In Georgia, identity fraud is one of the most common white collar crimes committed. In general, it is a crime where one person uses another person’s personal data, without his/her authorization, with the intent to defraud that person. Such examples include, but are not limited to:
- Opening a credit card using someone else’s social security number;
- Presenting stolen checks to a business in order to purchase items;
- Opening a credit card using a deceased person’s social security number;
- Purchasing items with a stolen ATM card
More specifically, according to O.C.G.A. § 16-9-121, in Georgia, a person commits the offense of identity fraud when he/she intentionally and without the person’s consent acts in one of the following ways:
- Uses or possesses identifying information of any of the following people: a minor child that the accused has custodial authority of, any deceased person, or any other person in which the accused has the intent to defraud;
- Creates, uses, or possesses any counterfeit or fake identifying information of a person who does not exist in order to facilitate the commission of a fraud against a victim;
- Creates, uses, or possesses any counterfeit or fake identifying information of a person, who does in fact exist, for the purpose of defrauding that person; OR
- Receiving fraudulent identification information from a third party if the accused knows it to be fraudulent, stolen, or counterfeit.
It is important to note that a person under the age of 21 years old cannot be prosecuted under this code section for using a fraudulent, counterfeit, or otherwise, fake I.D. for the purposes of entering an adult establishment, such as a bar, or by attempting to purchase alcohol.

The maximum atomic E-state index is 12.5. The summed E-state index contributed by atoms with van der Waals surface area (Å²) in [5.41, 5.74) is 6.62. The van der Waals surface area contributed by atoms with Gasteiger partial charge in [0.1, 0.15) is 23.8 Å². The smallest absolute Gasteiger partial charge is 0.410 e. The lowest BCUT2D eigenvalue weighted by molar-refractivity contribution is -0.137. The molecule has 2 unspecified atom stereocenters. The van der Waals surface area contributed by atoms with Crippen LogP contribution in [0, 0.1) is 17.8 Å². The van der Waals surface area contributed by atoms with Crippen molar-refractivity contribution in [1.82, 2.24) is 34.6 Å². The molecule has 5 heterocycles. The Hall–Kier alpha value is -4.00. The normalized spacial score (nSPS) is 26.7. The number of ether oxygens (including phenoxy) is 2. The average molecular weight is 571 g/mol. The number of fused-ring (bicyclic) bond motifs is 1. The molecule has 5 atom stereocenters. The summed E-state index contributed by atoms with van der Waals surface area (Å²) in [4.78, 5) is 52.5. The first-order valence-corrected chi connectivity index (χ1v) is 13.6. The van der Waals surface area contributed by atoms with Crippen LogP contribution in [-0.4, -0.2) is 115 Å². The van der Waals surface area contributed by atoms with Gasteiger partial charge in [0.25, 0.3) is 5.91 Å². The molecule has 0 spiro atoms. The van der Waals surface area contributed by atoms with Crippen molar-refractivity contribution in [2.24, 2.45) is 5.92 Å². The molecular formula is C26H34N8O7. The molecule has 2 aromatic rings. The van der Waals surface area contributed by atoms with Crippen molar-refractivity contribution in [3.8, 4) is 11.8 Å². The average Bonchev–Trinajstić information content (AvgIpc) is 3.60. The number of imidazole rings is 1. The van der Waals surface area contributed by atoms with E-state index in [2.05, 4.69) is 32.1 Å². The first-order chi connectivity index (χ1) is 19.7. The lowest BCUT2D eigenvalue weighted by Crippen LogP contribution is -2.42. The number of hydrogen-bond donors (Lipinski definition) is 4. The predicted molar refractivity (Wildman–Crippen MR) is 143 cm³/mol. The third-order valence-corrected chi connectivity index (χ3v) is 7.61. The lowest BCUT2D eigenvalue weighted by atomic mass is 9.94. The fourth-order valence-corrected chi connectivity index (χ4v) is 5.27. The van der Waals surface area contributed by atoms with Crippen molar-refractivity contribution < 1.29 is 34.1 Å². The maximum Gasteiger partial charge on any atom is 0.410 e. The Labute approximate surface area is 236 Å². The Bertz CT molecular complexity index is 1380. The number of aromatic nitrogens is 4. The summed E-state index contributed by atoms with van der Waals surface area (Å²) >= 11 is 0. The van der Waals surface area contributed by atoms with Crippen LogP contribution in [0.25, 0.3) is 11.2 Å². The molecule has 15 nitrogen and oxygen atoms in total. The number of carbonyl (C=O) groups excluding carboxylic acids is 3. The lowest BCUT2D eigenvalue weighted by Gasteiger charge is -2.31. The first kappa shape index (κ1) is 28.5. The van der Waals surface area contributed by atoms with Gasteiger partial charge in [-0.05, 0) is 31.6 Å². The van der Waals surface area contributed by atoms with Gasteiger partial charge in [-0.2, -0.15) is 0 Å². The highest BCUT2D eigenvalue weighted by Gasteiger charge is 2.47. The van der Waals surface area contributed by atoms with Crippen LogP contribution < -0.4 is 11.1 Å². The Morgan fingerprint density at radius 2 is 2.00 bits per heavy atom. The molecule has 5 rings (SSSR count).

In Georgia, identity fraud is classified as a felony offense. According to O.C.G.A. § 16-9-126, if an accused is convicted of identity fraud in Georgia, he/she could be sentenced anywhere from 1-10 years in prison. After a conviction, the court also has the discretion to impose a fine upon the accused of up to $100,000 and could order the accused to also pay restitution to the victim. Such victim could either be a consumer or a business. Furthermore, a subsequent conviction of identity fraud enhances the punishment to 3-15 years in prison and a fine up to $250,000. Similar as to a first conviction of identity fraud, the judge may also order the accused to pay restitution.
Due to the severity of the punishment for identity fraud convictions, it is of vital importance to hire an experienced criminal defense attorney to defend you against such allegations. At the Law Offices of W. Scott Smith, our lawyers are trained to know all affirmative defenses for the offense of identity fraud, as well as all possible options for an accused dealing with such a serious charge. Therefore, if you or a loved one has been arrested for identity fraud, please call our office today at 404-581-0999 for a free consultation.